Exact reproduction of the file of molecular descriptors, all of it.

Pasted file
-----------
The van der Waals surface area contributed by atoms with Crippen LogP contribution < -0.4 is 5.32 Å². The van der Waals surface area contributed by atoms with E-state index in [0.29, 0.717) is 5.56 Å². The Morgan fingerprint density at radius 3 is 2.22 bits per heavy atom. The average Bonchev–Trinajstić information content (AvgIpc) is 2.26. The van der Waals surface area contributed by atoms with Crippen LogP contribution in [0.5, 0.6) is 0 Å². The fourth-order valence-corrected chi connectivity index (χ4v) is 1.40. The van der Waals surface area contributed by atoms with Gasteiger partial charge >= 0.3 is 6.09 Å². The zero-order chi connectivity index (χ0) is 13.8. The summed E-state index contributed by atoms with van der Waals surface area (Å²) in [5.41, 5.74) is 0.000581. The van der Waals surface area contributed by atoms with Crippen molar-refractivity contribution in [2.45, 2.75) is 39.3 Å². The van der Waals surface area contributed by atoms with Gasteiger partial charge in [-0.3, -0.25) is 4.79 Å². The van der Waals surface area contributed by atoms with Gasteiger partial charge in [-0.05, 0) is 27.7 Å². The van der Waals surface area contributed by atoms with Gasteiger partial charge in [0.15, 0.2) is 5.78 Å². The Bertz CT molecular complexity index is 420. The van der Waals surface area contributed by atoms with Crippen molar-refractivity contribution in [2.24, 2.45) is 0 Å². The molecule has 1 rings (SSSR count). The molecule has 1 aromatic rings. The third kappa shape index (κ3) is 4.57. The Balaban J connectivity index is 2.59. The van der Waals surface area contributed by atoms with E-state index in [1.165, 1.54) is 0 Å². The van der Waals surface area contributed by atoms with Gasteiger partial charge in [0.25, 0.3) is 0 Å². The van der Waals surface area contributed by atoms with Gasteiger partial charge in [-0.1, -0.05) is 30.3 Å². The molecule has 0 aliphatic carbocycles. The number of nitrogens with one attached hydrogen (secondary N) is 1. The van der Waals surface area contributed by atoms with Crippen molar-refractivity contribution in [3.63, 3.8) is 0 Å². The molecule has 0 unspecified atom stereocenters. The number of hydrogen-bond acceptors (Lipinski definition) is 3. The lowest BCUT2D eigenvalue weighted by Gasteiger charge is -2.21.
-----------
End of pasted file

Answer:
The van der Waals surface area contributed by atoms with Crippen LogP contribution < -0.4 is 5.32 Å². The van der Waals surface area contributed by atoms with E-state index in [0.29, 0.717) is 5.56 Å². The Morgan fingerprint density at radius 3 is 2.22 bits per heavy atom. The average Bonchev–Trinajstić information content (AvgIpc) is 2.26. The van der Waals surface area contributed by atoms with Crippen LogP contribution in [0.5, 0.6) is 0 Å². The fourth-order valence-corrected chi connectivity index (χ4v) is 1.40. The van der Waals surface area contributed by atoms with Gasteiger partial charge >= 0.3 is 6.09 Å². The zero-order chi connectivity index (χ0) is 13.8. The summed E-state index contributed by atoms with van der Waals surface area (Å²) in [5.41, 5.74) is 0.000581. The van der Waals surface area contributed by atoms with Crippen molar-refractivity contribution in [2.45, 2.75) is 39.3 Å². The van der Waals surface area contributed by atoms with Gasteiger partial charge in [-0.3, -0.25) is 4.79 Å². The van der Waals surface area contributed by atoms with Gasteiger partial charge in [-0.05, 0) is 27.7 Å². The van der Waals surface area contributed by atoms with Gasteiger partial charge in [0.15, 0.2) is 5.78 Å². The Bertz CT molecular complexity index is 420. The van der Waals surface area contributed by atoms with Crippen molar-refractivity contribution in [2.24, 2.45) is 0 Å². The molecule has 1 rings (SSSR count). The molecule has 1 aromatic rings. The third kappa shape index (κ3) is 4.57. The Balaban J connectivity index is 2.59. The van der Waals surface area contributed by atoms with E-state index in [1.165, 1.54) is 0 Å². The van der Waals surface area contributed by atoms with Gasteiger partial charge in [0.25, 0.3) is 0 Å². The van der Waals surface area contributed by atoms with Gasteiger partial charge in [-0.1, -0.05) is 30.3 Å². The molecule has 0 aliphatic carbocycles. The number of nitrogens with one attached hydrogen (secondary N) is 1. The van der Waals surface area contributed by atoms with Crippen molar-refractivity contribution in [3.63, 3.8) is 0 Å². The molecule has 0 unspecified atom stereocenters. The number of hydrogen-bond acceptors (Lipinski definition) is 3. The lowest BCUT2D eigenvalue weighted by Gasteiger charge is -2.21.